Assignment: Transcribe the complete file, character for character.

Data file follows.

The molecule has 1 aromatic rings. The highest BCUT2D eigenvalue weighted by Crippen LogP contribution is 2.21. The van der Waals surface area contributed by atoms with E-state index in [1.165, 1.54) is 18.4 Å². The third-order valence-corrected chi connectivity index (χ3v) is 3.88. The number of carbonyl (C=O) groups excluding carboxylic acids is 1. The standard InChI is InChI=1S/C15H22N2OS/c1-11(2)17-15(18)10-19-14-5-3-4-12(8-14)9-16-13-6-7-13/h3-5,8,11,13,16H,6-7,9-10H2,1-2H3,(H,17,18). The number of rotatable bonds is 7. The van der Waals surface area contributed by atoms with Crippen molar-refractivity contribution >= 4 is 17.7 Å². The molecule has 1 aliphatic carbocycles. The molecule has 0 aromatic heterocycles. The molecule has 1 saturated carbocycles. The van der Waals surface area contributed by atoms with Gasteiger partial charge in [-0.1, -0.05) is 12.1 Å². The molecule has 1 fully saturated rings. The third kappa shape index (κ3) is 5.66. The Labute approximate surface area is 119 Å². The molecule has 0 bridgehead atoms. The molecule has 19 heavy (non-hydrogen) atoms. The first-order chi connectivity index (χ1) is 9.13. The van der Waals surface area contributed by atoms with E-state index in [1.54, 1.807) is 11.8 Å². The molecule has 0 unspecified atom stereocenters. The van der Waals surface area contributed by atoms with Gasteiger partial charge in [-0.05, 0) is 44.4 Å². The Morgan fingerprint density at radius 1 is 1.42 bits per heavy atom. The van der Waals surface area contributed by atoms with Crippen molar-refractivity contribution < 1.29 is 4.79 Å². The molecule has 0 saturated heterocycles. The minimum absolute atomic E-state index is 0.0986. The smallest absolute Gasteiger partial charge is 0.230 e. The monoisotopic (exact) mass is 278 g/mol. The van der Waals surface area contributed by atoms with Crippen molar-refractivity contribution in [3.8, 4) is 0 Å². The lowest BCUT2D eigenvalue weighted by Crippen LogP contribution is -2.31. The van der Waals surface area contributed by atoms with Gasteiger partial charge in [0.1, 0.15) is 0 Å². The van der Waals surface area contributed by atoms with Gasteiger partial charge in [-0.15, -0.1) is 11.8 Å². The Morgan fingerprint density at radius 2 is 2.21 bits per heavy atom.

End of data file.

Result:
The molecule has 1 aromatic rings. The highest BCUT2D eigenvalue weighted by Crippen LogP contribution is 2.21. The van der Waals surface area contributed by atoms with E-state index in [1.165, 1.54) is 18.4 Å². The third-order valence-corrected chi connectivity index (χ3v) is 3.88. The number of carbonyl (C=O) groups excluding carboxylic acids is 1. The standard InChI is InChI=1S/C15H22N2OS/c1-11(2)17-15(18)10-19-14-5-3-4-12(8-14)9-16-13-6-7-13/h3-5,8,11,13,16H,6-7,9-10H2,1-2H3,(H,17,18). The number of rotatable bonds is 7. The van der Waals surface area contributed by atoms with Crippen molar-refractivity contribution >= 4 is 17.7 Å². The molecule has 1 aliphatic carbocycles. The molecule has 0 aromatic heterocycles. The molecule has 1 saturated carbocycles. The van der Waals surface area contributed by atoms with Gasteiger partial charge in [-0.1, -0.05) is 12.1 Å². The molecule has 1 fully saturated rings. The third kappa shape index (κ3) is 5.66. The Labute approximate surface area is 119 Å². The molecule has 0 bridgehead atoms. The molecule has 19 heavy (non-hydrogen) atoms. The first-order chi connectivity index (χ1) is 9.13. The van der Waals surface area contributed by atoms with E-state index in [1.54, 1.807) is 11.8 Å². The molecule has 0 unspecified atom stereocenters. The van der Waals surface area contributed by atoms with Gasteiger partial charge in [-0.05, 0) is 44.4 Å². The Morgan fingerprint density at radius 1 is 1.42 bits per heavy atom. The van der Waals surface area contributed by atoms with Crippen molar-refractivity contribution < 1.29 is 4.79 Å². The molecule has 0 saturated heterocycles. The minimum absolute atomic E-state index is 0.0986. The smallest absolute Gasteiger partial charge is 0.230 e. The monoisotopic (exact) mass is 278 g/mol. The van der Waals surface area contributed by atoms with Crippen molar-refractivity contribution in [3.8, 4) is 0 Å². The lowest BCUT2D eigenvalue weighted by Crippen LogP contribution is -2.31. The van der Waals surface area contributed by atoms with Gasteiger partial charge in [0.1, 0.15) is 0 Å². The van der Waals surface area contributed by atoms with Gasteiger partial charge in [-0.15, -0.1) is 11.8 Å². The Morgan fingerprint density at radius 2 is 2.21 bits per heavy atom.